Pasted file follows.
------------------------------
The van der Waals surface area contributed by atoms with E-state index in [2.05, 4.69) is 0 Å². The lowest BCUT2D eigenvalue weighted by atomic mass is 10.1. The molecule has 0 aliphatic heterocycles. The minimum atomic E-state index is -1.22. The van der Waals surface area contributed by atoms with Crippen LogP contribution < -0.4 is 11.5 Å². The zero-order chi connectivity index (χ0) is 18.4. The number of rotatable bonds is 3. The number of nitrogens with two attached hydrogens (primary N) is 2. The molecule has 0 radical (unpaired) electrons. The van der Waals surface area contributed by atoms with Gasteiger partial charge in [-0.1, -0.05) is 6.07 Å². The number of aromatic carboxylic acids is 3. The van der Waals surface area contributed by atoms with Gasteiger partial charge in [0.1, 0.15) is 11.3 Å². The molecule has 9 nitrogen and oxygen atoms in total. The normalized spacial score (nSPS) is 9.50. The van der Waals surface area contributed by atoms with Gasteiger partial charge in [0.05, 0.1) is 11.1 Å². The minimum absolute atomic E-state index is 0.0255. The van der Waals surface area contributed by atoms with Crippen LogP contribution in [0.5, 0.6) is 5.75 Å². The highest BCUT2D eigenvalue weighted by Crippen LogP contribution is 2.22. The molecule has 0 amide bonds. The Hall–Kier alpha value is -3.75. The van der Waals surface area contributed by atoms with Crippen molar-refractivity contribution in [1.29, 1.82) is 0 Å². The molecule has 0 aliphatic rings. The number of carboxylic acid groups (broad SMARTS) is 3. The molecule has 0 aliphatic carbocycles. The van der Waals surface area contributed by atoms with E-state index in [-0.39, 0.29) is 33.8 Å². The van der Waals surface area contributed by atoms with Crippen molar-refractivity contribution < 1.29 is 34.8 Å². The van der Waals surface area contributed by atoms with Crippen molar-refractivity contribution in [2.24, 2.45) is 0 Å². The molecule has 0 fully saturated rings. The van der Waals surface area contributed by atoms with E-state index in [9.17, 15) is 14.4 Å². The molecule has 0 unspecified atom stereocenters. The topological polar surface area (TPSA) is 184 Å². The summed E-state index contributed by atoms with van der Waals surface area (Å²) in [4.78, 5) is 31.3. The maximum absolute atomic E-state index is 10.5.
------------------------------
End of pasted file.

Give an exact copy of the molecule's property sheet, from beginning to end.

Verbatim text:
The van der Waals surface area contributed by atoms with E-state index in [2.05, 4.69) is 0 Å². The lowest BCUT2D eigenvalue weighted by atomic mass is 10.1. The molecule has 0 aliphatic heterocycles. The minimum atomic E-state index is -1.22. The van der Waals surface area contributed by atoms with Crippen LogP contribution < -0.4 is 11.5 Å². The zero-order chi connectivity index (χ0) is 18.4. The number of rotatable bonds is 3. The number of nitrogens with two attached hydrogens (primary N) is 2. The molecule has 0 radical (unpaired) electrons. The van der Waals surface area contributed by atoms with Gasteiger partial charge in [-0.1, -0.05) is 6.07 Å². The number of aromatic carboxylic acids is 3. The van der Waals surface area contributed by atoms with Gasteiger partial charge in [0.1, 0.15) is 11.3 Å². The molecule has 9 nitrogen and oxygen atoms in total. The normalized spacial score (nSPS) is 9.50. The van der Waals surface area contributed by atoms with Gasteiger partial charge in [0.05, 0.1) is 11.1 Å². The minimum absolute atomic E-state index is 0.0255. The van der Waals surface area contributed by atoms with Crippen LogP contribution in [0.5, 0.6) is 5.75 Å². The highest BCUT2D eigenvalue weighted by Crippen LogP contribution is 2.22. The molecule has 0 amide bonds. The Hall–Kier alpha value is -3.75. The van der Waals surface area contributed by atoms with Crippen molar-refractivity contribution in [1.29, 1.82) is 0 Å². The molecule has 0 aliphatic rings. The number of carboxylic acid groups (broad SMARTS) is 3. The molecule has 0 aliphatic carbocycles. The van der Waals surface area contributed by atoms with E-state index in [-0.39, 0.29) is 33.8 Å². The van der Waals surface area contributed by atoms with Crippen molar-refractivity contribution < 1.29 is 34.8 Å². The van der Waals surface area contributed by atoms with Crippen molar-refractivity contribution in [2.24, 2.45) is 0 Å². The molecule has 0 fully saturated rings. The van der Waals surface area contributed by atoms with E-state index in [9.17, 15) is 14.4 Å². The molecule has 0 unspecified atom stereocenters. The topological polar surface area (TPSA) is 184 Å². The summed E-state index contributed by atoms with van der Waals surface area (Å²) in [4.78, 5) is 31.3. The maximum absolute atomic E-state index is 10.5.